He, like Dingell, said that House Democrats must take advantage of infighting between the GOP House leadership and the more conservative wing of the Republican Party in order to win back the House in future years.
“That’s still ongoing, and that’s where our opportunity comes in. The tea party is willing to take the Republican moderates over the cliff. They’ve made that pretty clear.”

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Friday, August 1, 2014

Conyers Introduces BUILD Act to Empower State and Local Governments to Invest in Job-Creation

Economic Development Bond Programs Would Lower Borrowing Costs for Detroit and Cities Across the Nation

(WASHINGTON) — On July 31, 2014, Congressman John Conyers, Jr. introduced H.R. 5330, theBringing Urgent Investment to Local Development (BUILD) Act.  This critical legislation would reauthorize the Build America Bond (BAB) Program and Recovery Zone Economic Development Bonds Program to enable states and municipalities to build and repair roads, schools, medical facilities, water sanitation systems, mass transit, and other essential infrastructure at lower cost. 

U.S. Representative
John Conyers, Jr.
“The BUILD Act directly addresses the root causes of the unemployment crisis in communities where it is most severe and enables cities across the country to accelerate much-needed infrastructure projects, while spurring economic development,” said Congressman John Conyers Jr.  “Investing in infrastructure and public works projects is a proven, cost-effective, market-oriented approach to empowering communities.”

BABs are taxable bonds for which the U.S. Treasury pays a direct subsidy to the issuer to reduce interest costs.  The bonds empower state and local governments to build and repair roads, schools, medical facilities, water sanitation systems, mass transit, and other essential infrastructure at lower cost.  In 2009-2010, every dollar from the BAB program leveraged $41 in private capital, enabling the financing of thousands of projects and the creation of tens of thousands of new jobs.  The reauthorization of the BAB program has been supported by diverse organizations including the U.S. Chamber of Commerce, the American Federation of State, County and Municipal Employeesthe National Association of Counties, and the U.S. Conference of Mayors.  TIME magazine described this approach as one of the economic recovery effort’s biggest successes.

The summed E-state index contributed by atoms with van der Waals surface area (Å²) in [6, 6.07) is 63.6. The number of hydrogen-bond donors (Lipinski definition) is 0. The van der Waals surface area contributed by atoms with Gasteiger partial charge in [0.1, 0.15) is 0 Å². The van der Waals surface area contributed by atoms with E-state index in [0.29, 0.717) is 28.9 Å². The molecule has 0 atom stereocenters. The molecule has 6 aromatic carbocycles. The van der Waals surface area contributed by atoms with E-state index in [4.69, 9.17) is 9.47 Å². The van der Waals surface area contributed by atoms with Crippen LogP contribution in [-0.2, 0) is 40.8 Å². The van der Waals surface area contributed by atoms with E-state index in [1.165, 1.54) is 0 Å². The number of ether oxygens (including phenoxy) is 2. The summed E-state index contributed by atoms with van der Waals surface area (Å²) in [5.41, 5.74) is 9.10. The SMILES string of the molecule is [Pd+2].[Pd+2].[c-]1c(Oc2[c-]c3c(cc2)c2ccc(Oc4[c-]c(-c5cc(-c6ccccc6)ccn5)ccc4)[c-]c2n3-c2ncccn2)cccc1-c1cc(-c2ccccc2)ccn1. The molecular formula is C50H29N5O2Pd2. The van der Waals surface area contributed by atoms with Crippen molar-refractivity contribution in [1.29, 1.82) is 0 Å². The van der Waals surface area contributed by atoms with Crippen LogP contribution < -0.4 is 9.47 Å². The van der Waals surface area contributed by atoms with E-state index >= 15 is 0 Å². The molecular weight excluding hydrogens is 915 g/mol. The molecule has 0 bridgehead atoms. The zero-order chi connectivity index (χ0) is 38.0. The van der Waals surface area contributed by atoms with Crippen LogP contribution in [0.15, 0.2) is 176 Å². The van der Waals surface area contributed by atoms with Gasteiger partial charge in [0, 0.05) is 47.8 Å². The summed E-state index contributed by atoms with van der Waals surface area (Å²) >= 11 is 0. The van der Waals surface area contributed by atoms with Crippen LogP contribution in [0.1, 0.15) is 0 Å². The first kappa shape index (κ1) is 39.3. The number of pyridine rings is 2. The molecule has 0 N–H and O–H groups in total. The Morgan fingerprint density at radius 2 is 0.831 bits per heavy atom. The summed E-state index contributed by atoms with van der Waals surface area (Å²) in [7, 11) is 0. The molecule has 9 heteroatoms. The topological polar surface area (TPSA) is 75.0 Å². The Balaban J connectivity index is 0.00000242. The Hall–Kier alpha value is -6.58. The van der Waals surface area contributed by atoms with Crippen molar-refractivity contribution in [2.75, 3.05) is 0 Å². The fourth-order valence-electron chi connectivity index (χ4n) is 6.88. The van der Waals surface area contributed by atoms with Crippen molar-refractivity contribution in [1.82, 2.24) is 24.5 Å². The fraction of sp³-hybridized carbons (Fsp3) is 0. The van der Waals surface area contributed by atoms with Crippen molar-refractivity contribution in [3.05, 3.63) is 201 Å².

The BUILD Act will immediately reauthorize the now-expired BAB Program with a 35% subsidy rate for communities facing emergency economic conditions (communities that exceed 150% of national average rate of unemployment or poverty) and a 28% subsidy rate for all other communities.

“It’s time to invest in America’s future and close our infrastructure deficit.  According to the American Society of Civil Engineers, our nation needs to invest approximately $2.7 trillion in roads, bridges, water and sewage systems, electrical grids, and ports by 2020. That’s just 6 years away - yet there’s only an estimated $1.6 trillion in public and private financing projected to be available over that period,” added Conyers. “Left unaddressed, it will mean more frequent power outages, traffic jams, higher prices at supermarkets, and even dangerous accidents like the bridge collapses of recent years.”

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The BUILD Act has the support of the following original cosponsors: Representatives Charles Rangel (NY-13), Marcy Kaptur (OH-09), Barbara Lee (CA-13), Eleanor Holmes Norton (DC), Gregory Meeks (NY-05), Sheila Jackson Lee (TX-18), Frederica Wilson (FL-24), and Matt Cartwright (PA-17).